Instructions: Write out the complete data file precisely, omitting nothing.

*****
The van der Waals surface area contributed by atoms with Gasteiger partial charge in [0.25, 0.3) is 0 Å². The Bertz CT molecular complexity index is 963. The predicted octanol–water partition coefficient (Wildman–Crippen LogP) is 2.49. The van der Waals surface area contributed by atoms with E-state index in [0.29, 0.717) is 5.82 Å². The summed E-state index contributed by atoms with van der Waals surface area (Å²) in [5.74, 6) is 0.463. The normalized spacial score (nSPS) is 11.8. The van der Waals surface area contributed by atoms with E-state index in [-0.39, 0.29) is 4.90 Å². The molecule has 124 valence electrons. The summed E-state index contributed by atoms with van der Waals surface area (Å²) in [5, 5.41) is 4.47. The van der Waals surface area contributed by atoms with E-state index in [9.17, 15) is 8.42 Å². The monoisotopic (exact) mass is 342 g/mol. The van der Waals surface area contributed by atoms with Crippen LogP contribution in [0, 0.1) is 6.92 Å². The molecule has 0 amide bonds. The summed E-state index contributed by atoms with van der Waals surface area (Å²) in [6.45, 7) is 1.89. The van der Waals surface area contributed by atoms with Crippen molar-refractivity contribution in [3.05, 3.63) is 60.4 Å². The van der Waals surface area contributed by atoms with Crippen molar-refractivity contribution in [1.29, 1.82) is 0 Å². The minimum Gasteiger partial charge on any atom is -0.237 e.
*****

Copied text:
The van der Waals surface area contributed by atoms with Gasteiger partial charge in [0.25, 0.3) is 0 Å². The Bertz CT molecular complexity index is 963. The predicted octanol–water partition coefficient (Wildman–Crippen LogP) is 2.49. The van der Waals surface area contributed by atoms with E-state index in [0.29, 0.717) is 5.82 Å². The summed E-state index contributed by atoms with van der Waals surface area (Å²) in [5.74, 6) is 0.463. The normalized spacial score (nSPS) is 11.8. The van der Waals surface area contributed by atoms with E-state index in [-0.39, 0.29) is 4.90 Å². The molecule has 124 valence electrons. The summed E-state index contributed by atoms with van der Waals surface area (Å²) in [5, 5.41) is 4.47. The van der Waals surface area contributed by atoms with E-state index in [9.17, 15) is 8.42 Å². The monoisotopic (exact) mass is 342 g/mol. The van der Waals surface area contributed by atoms with Crippen LogP contribution in [0, 0.1) is 6.92 Å². The molecule has 0 amide bonds. The summed E-state index contributed by atoms with van der Waals surface area (Å²) in [6.45, 7) is 1.89. The van der Waals surface area contributed by atoms with Crippen molar-refractivity contribution in [3.05, 3.63) is 60.4 Å². The van der Waals surface area contributed by atoms with Crippen molar-refractivity contribution in [1.29, 1.82) is 0 Å². The minimum Gasteiger partial charge on any atom is -0.237 e.